Review: St. George Single Malt Whiskey is defined by a complex blend of malt and fruit. The nose is exceptional, opening up with lush aromas of melon, banana, pear, lemon-lime soda, and ginger ale. The fruitiness eventually gives way to smoky malt. On the palate the flavors are layered and evolving with ripe orchard fruit, spiced honey, nutty almond toffee, and cocoa. The finish is stamped with chocolate malt and the lingering flavors of the beer used to craft this excellent whiskey. Superb stuff!
Sour Mash Manifesto Rating: 9.2 (Superb/Outstanding)

Old Grand-dad Bourbon (Bottled In Bond) Review

Old Grand-Dad is a high rye bourbon offered in a couple of different proof points. This one is their 100 proof Bottled-in-Bond bourbon whiskey. The “Granddad” reference in the name is homage to Basil Hayden, a very recognizable name in bourbon and also the name of another product I’ve reviewed on this site. Basil Hayden was known for using a higher percentage of rye grain in the mashbill (whiskey grain recipe) for his bourbon whiskey. His grandson, Raymond Hayden, started Old Grand-Dad using his grandfather’s high rye recipe. While we don’t know the exact percentage of rye in the mashbill, I’m guessing it’s pushing somewhere around 30%. If you know, please share.

As a side note, we’ve talked about the term “bottled in bond” before. It essentially refers to a single distillery bourbon whiskey that was distilled all in one single season (vs. pulling from various barrels distilled and aged at different times), and aged in a federally bonded warehouse for a minimum of 4 years. It’s also offered at 100 proof, or 50% alcohol.

Old Grand-Dad Bourbon (Bottled in Bond), 50% abv (100Proof), $19

Color: Medium Amber with Orange tones

Nose: Sweet corn and spicy rye yield to candied orange peel, cinnamon, honeysuckle, maple syrup, and kiln dried wood. There’s an alcohol punch you have to dodge but with time this one opens up nicely.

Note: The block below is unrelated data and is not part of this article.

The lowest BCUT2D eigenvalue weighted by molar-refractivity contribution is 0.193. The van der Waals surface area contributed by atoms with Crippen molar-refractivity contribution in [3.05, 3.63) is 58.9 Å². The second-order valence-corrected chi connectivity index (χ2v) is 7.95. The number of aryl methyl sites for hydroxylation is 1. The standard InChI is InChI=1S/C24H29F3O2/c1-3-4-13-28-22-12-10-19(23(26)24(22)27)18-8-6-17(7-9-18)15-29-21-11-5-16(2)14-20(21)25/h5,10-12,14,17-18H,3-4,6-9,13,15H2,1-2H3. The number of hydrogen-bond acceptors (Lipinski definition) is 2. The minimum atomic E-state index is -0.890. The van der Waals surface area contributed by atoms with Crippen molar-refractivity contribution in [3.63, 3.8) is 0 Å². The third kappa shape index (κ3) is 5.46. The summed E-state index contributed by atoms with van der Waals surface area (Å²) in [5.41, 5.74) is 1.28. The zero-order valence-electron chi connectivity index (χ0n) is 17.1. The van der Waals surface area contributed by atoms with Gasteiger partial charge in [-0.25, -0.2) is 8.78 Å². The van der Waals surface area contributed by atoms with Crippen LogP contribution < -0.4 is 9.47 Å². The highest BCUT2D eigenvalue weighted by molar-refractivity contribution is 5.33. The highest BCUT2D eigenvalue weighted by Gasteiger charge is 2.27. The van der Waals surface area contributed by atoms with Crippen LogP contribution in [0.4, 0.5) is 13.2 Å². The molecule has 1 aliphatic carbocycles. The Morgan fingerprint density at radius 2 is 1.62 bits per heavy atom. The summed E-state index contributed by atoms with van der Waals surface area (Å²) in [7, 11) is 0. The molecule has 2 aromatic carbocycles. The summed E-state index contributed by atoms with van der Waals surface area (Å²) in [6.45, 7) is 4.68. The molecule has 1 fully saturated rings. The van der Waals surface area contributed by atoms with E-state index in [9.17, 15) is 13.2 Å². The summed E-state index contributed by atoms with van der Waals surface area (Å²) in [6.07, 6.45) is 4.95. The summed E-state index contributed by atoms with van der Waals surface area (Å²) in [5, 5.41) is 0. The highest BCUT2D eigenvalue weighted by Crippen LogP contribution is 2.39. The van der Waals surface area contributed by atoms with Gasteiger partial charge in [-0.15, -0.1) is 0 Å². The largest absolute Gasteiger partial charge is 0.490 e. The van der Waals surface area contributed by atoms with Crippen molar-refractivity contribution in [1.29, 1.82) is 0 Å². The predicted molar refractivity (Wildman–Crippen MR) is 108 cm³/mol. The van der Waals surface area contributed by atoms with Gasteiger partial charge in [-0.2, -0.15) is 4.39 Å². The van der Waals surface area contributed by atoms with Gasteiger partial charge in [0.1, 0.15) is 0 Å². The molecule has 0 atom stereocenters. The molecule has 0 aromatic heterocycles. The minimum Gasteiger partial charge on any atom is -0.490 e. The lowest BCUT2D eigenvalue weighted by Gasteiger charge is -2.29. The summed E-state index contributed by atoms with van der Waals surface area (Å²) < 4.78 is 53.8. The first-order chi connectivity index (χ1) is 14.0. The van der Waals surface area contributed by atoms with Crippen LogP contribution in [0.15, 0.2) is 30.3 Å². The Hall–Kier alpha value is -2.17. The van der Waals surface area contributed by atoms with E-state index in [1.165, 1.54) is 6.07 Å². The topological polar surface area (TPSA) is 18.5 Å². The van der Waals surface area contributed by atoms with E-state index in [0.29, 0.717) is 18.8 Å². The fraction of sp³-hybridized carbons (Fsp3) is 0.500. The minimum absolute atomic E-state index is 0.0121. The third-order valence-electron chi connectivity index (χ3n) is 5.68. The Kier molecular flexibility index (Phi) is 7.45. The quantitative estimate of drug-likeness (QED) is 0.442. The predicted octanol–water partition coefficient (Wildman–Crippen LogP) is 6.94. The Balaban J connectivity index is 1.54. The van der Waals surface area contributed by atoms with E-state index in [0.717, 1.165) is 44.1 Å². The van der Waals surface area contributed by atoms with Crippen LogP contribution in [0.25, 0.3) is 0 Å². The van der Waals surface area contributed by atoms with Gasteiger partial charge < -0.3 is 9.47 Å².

Palate: Big flavors of brown sugar, orange jellybeans, and loads of woody and peppery spices. The corn and rye is always present and welcoming. A healthy dose of barrel char emerges from mid palate.

Finish: This long finish is leaning towards the char, but mint, black pepper, and corny sweetness give relief.

Overall: This is a hell of a bourbon, and a continuation of the “parade of value” that I’ve been consciously trying to showcase on the site. It’s a marvelous thing when you can find such fantastic whiskey at this price. Old Grand-Dad BIB is a big whiskey with a spicy character, excellent and mature grain quality, and healthy doses of sweetness and wood to add complexity. All of that for around $20 or less.

Sour Mash Manifesto Rating: (8.7 Very Good/Excellent)

Old Forester Bourbon Review

I just returned from vacation with three new reviews ready for this week. Unfortunately there won’t be video accompanying them, but we’ll be back to the vids starting next week. First up on the review front is Old Forester Bourbon. 1512 Barbershop Rye and Very Old Barton (BIB) are up next. Cheers!

Old Forester Bourbon has been around a long time, since around the 1870′s in fact. Produced by Brown-Forman in Shively, Ky, Old Forester’s 72% Corn, 18% Rye, and 10% Malted Barley is the same mashbill used for Woodford Reserve and Old Forester Birthday Bourbon, two bourbons I rated quite highly. There is no age statement on the bottle, but this one is around 4+ years in age and at a great price point. So how does it fare?

Old Forester Bourbon, 43% abv (86 Proof), $15

Color: Medium Amber

Nose: The strength of this whiskey – caramel corn, ripe apricot, wood spices, earth, and barrel.

Palate: Corn, caramel, vanilla, a diluted fruitiness, and a pinch of cinnamon/nutmeg spice – all encapsulated by a sturdy oak veneer.